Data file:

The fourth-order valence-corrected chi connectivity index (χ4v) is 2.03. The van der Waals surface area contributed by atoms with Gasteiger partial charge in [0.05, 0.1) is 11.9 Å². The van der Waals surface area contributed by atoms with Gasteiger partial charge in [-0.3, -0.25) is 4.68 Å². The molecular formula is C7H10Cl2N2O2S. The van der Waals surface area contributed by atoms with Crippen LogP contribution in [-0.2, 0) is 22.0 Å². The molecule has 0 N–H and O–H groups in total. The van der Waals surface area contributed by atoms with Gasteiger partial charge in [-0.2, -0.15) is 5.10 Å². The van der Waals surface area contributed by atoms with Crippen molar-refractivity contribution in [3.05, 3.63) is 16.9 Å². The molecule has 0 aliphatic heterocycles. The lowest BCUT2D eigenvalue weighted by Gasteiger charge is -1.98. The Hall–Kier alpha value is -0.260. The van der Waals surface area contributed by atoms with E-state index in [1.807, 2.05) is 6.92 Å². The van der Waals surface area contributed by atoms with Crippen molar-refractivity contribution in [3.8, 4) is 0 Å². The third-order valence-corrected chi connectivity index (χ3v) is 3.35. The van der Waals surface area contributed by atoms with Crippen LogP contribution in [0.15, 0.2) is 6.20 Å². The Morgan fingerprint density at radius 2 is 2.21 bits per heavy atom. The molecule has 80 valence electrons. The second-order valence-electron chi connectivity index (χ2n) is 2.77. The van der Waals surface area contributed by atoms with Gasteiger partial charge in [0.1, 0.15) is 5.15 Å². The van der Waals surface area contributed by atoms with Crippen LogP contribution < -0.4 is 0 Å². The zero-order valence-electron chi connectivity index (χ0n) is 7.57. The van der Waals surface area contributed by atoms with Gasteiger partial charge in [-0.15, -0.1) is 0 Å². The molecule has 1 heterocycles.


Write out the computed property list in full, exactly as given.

The fourth-order valence-corrected chi connectivity index (χ4v) is 2.03. The van der Waals surface area contributed by atoms with Gasteiger partial charge in [0.05, 0.1) is 11.9 Å². The van der Waals surface area contributed by atoms with Gasteiger partial charge in [-0.3, -0.25) is 4.68 Å². The molecular formula is C7H10Cl2N2O2S. The van der Waals surface area contributed by atoms with Crippen LogP contribution in [-0.2, 0) is 22.0 Å². The molecule has 0 N–H and O–H groups in total. The van der Waals surface area contributed by atoms with Gasteiger partial charge in [-0.2, -0.15) is 5.10 Å². The van der Waals surface area contributed by atoms with Crippen molar-refractivity contribution in [3.05, 3.63) is 16.9 Å². The molecule has 0 aliphatic heterocycles. The lowest BCUT2D eigenvalue weighted by Gasteiger charge is -1.98. The Hall–Kier alpha value is -0.260. The van der Waals surface area contributed by atoms with E-state index in [1.807, 2.05) is 6.92 Å². The van der Waals surface area contributed by atoms with Crippen molar-refractivity contribution in [3.8, 4) is 0 Å². The third-order valence-corrected chi connectivity index (χ3v) is 3.35. The van der Waals surface area contributed by atoms with Crippen LogP contribution in [0.15, 0.2) is 6.20 Å². The Morgan fingerprint density at radius 2 is 2.21 bits per heavy atom. The molecule has 80 valence electrons. The second-order valence-electron chi connectivity index (χ2n) is 2.77. The van der Waals surface area contributed by atoms with Gasteiger partial charge in [0.1, 0.15) is 5.15 Å². The van der Waals surface area contributed by atoms with Crippen LogP contribution < -0.4 is 0 Å². The zero-order valence-electron chi connectivity index (χ0n) is 7.57. The van der Waals surface area contributed by atoms with Gasteiger partial charge in [-0.15, -0.1) is 0 Å². The molecule has 1 heterocycles.